The Atlanta History Center has a poignant exhibit called Turning Point: The American Civil War that shows the war from a Southern point of view. Below are some of the voices/words from this exhibit.
Volunteers believed the honor of their homes and families was at stake.
Many people felt they would disgrace their families if they did not volunteer. Men from the same town or county usually volunteered together as a group. Many were related to each other or had grown up together.
Most volunteers left home better prepared for a holiday than for a war. Cheering townsfolk weighed them down with cookies, cakes, farewell mementos, and comforts of home.
In 1861, the volunteers who marched off to war joined lest they be disgraced or outcast from their communities. They expected to be comfortable and packed as though they were going for a family camping trip and expected the war to be over quickly.
“[I] felt that I should be disgraced if I remained at home while other boys no older than myself were out fighting.” — Capt. James Cooper, C.S.A. Tennessee.
“My dear old mother… would rather hear of my death on the field of battle, although it would nearly break her heart, than to hear of my being branded as a deserter.” — Pvt. John Casler, C.S.A. Virginia.
A year after the war started, reality sank in. During the first eighteen months, 220,000 soldiers died. No longer were governments looking for volunteers, both sides initiated a mandatory draft.
“We soon found out that the glory of war was at home among the ladies and not upon the field of blood and carnage and death.” — Pvt. Sam Watkins, C.S.A. Tennessee
Death, however, was not always due to fighting. Two-thirds of soldiers died in the army camps, from disease or injuries.
“Early in the war, measles, mumps, and smallpox spread rapidly among men from rural areas who lacked immunities that men from towns and cities had developed in childhood. Unaware of sanitation practices, soldiers often dug latrines too close to their camps, contaminating water supplies. Resulting waves of dysentery and typhoid killed more men than any other cause.”
“Soldiers on the march often had to go for weeks without bathing. Most men became infested with lice. In camp, soldiers washed their cloths with boiling water to kill the lice.”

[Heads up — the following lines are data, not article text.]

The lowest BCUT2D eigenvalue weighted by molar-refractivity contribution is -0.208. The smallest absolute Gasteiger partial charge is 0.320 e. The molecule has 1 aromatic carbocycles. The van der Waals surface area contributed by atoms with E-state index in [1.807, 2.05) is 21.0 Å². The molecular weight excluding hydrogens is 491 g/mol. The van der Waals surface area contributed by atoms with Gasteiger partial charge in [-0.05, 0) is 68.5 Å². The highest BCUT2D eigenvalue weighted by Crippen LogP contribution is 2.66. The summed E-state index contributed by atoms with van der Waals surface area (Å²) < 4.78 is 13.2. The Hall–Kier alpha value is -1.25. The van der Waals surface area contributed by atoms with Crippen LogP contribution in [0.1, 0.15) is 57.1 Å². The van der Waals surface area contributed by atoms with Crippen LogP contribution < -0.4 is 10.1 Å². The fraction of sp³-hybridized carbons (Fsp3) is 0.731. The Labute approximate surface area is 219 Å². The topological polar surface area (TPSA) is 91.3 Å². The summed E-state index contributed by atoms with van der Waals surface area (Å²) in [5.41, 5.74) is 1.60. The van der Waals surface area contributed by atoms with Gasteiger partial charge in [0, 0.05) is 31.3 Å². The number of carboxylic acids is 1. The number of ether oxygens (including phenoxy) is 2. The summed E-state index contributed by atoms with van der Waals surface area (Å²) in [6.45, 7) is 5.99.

The Minié ball was the bullet of choice for the American Civil War… to the detriment of the wounded. Wounds made by the minié ball produced terrible bone shattering wounds that often lead to amputation. Because of the increased accuracy of Minie enabled weapons and the rapidity in which they could be reloaded, the American Civil War resulted in more casualties than seen in any other previous conflict.
“In battle, two or three men were wounded for every man killed. The condition of those left alive was horrifying. Minié balls opened large, gaping wounds; shattered bones; and often remained in the body.
Experienced field surgeons knew that stomach or head wounds were usually fatal, but that amputation could save a man shot in the arm or leg. The procedure for cutting off a limb usually took less than 15 minutes. Unaware that germs caused infections, surgeons operated repeatedly with the same unsterilised knives and saws.”
Aftermath of the War
“By the end of the war, 620,000 Union and Confederate soldiers and an estimated 50,000 Southern civilians had died from combat, disease, or starvation. Another 500,000 soldiers were wounded, many of them maimed for life. What had this terrible sacrifice gained?”
Soldiers weren’t the only ones to suffer.
“During the war, 250,000 soldiers’ wives became widows/ In the midst of their grief, widows were often left without any means of financial support. Some had to depend on friends, family, or charity. Others had to go to work or take in boarders in order to stay in their homes ad raise their children. In 1862, the U.S. Government began granting small pensions to Union soldiers; widows; Southern women had no such support.”
A second display at the Atlanta History Center, War in Our Backyards: Discovering Atlanta, compliments the above exhibit.